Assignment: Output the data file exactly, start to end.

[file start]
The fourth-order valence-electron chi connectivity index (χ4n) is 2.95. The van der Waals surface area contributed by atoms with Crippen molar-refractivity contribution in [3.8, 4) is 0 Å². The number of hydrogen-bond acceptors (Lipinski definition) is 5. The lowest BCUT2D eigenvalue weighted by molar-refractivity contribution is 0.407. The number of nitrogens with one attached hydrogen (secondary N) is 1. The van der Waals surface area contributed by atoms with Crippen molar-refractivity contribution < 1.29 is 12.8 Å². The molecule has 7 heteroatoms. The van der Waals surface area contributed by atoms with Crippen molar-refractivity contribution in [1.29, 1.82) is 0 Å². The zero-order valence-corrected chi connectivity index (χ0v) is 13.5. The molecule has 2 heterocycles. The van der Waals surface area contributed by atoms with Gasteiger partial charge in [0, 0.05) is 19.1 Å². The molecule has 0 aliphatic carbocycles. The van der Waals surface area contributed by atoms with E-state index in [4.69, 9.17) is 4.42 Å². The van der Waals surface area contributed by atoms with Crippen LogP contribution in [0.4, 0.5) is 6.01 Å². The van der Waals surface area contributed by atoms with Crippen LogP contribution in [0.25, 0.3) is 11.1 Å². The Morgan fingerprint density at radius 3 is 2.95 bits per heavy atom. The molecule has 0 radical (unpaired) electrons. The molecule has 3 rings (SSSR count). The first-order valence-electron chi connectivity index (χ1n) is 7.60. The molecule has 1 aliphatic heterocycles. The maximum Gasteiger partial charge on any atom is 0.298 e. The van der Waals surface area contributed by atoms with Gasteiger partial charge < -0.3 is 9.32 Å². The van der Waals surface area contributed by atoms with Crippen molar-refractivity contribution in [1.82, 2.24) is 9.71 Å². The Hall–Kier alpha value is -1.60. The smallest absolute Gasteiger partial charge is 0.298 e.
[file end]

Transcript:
The fourth-order valence-electron chi connectivity index (χ4n) is 2.95. The van der Waals surface area contributed by atoms with Crippen molar-refractivity contribution in [3.8, 4) is 0 Å². The number of hydrogen-bond acceptors (Lipinski definition) is 5. The lowest BCUT2D eigenvalue weighted by molar-refractivity contribution is 0.407. The number of nitrogens with one attached hydrogen (secondary N) is 1. The van der Waals surface area contributed by atoms with Crippen molar-refractivity contribution < 1.29 is 12.8 Å². The molecule has 7 heteroatoms. The van der Waals surface area contributed by atoms with Crippen molar-refractivity contribution in [1.29, 1.82) is 0 Å². The zero-order valence-corrected chi connectivity index (χ0v) is 13.5. The molecule has 2 heterocycles. The van der Waals surface area contributed by atoms with Gasteiger partial charge in [0, 0.05) is 19.1 Å². The molecule has 0 aliphatic carbocycles. The van der Waals surface area contributed by atoms with E-state index in [4.69, 9.17) is 4.42 Å². The van der Waals surface area contributed by atoms with Crippen LogP contribution in [0.4, 0.5) is 6.01 Å². The van der Waals surface area contributed by atoms with Crippen LogP contribution in [0.25, 0.3) is 11.1 Å². The Morgan fingerprint density at radius 3 is 2.95 bits per heavy atom. The molecule has 0 radical (unpaired) electrons. The molecule has 3 rings (SSSR count). The first-order valence-electron chi connectivity index (χ1n) is 7.60. The molecule has 1 aliphatic heterocycles. The maximum Gasteiger partial charge on any atom is 0.298 e. The van der Waals surface area contributed by atoms with Gasteiger partial charge < -0.3 is 9.32 Å². The van der Waals surface area contributed by atoms with Crippen molar-refractivity contribution in [1.82, 2.24) is 9.71 Å². The Hall–Kier alpha value is -1.60. The smallest absolute Gasteiger partial charge is 0.298 e.